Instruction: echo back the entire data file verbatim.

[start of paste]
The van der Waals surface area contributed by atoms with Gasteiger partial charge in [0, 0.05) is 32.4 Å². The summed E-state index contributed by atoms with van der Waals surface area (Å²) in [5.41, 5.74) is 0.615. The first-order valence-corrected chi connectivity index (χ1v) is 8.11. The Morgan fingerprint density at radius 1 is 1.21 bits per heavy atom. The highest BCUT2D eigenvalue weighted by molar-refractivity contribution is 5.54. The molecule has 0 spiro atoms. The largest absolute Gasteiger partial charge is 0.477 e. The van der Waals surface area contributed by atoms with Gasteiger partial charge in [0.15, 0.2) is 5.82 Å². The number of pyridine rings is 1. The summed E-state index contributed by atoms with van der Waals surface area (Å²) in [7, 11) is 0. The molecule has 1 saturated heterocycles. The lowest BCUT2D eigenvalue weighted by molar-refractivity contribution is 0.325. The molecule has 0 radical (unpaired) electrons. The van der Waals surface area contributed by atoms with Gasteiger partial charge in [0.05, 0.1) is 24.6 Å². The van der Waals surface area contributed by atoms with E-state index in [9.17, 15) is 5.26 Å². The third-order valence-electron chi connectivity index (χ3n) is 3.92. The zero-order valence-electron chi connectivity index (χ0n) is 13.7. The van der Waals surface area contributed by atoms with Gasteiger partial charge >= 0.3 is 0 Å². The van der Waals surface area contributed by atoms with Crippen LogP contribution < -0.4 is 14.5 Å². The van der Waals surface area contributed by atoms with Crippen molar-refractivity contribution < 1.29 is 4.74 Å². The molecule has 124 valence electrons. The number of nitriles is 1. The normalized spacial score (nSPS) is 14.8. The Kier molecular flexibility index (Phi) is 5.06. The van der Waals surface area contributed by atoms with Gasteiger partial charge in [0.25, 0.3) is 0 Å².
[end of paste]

The van der Waals surface area contributed by atoms with Gasteiger partial charge in [0, 0.05) is 32.4 Å². The summed E-state index contributed by atoms with van der Waals surface area (Å²) in [5.41, 5.74) is 0.615. The first-order valence-corrected chi connectivity index (χ1v) is 8.11. The Morgan fingerprint density at radius 1 is 1.21 bits per heavy atom. The highest BCUT2D eigenvalue weighted by molar-refractivity contribution is 5.54. The molecule has 0 spiro atoms. The largest absolute Gasteiger partial charge is 0.477 e. The van der Waals surface area contributed by atoms with Gasteiger partial charge in [0.15, 0.2) is 5.82 Å². The number of pyridine rings is 1. The summed E-state index contributed by atoms with van der Waals surface area (Å²) in [7, 11) is 0. The molecule has 1 saturated heterocycles. The lowest BCUT2D eigenvalue weighted by molar-refractivity contribution is 0.325. The molecule has 0 radical (unpaired) electrons. The van der Waals surface area contributed by atoms with Gasteiger partial charge in [0.05, 0.1) is 24.6 Å². The van der Waals surface area contributed by atoms with E-state index in [9.17, 15) is 5.26 Å². The third-order valence-electron chi connectivity index (χ3n) is 3.92. The zero-order valence-electron chi connectivity index (χ0n) is 13.7. The van der Waals surface area contributed by atoms with Gasteiger partial charge >= 0.3 is 0 Å². The van der Waals surface area contributed by atoms with Crippen LogP contribution < -0.4 is 14.5 Å². The van der Waals surface area contributed by atoms with Crippen molar-refractivity contribution < 1.29 is 4.74 Å². The molecule has 124 valence electrons. The number of nitriles is 1. The normalized spacial score (nSPS) is 14.8. The Kier molecular flexibility index (Phi) is 5.06. The van der Waals surface area contributed by atoms with Gasteiger partial charge in [0.25, 0.3) is 0 Å².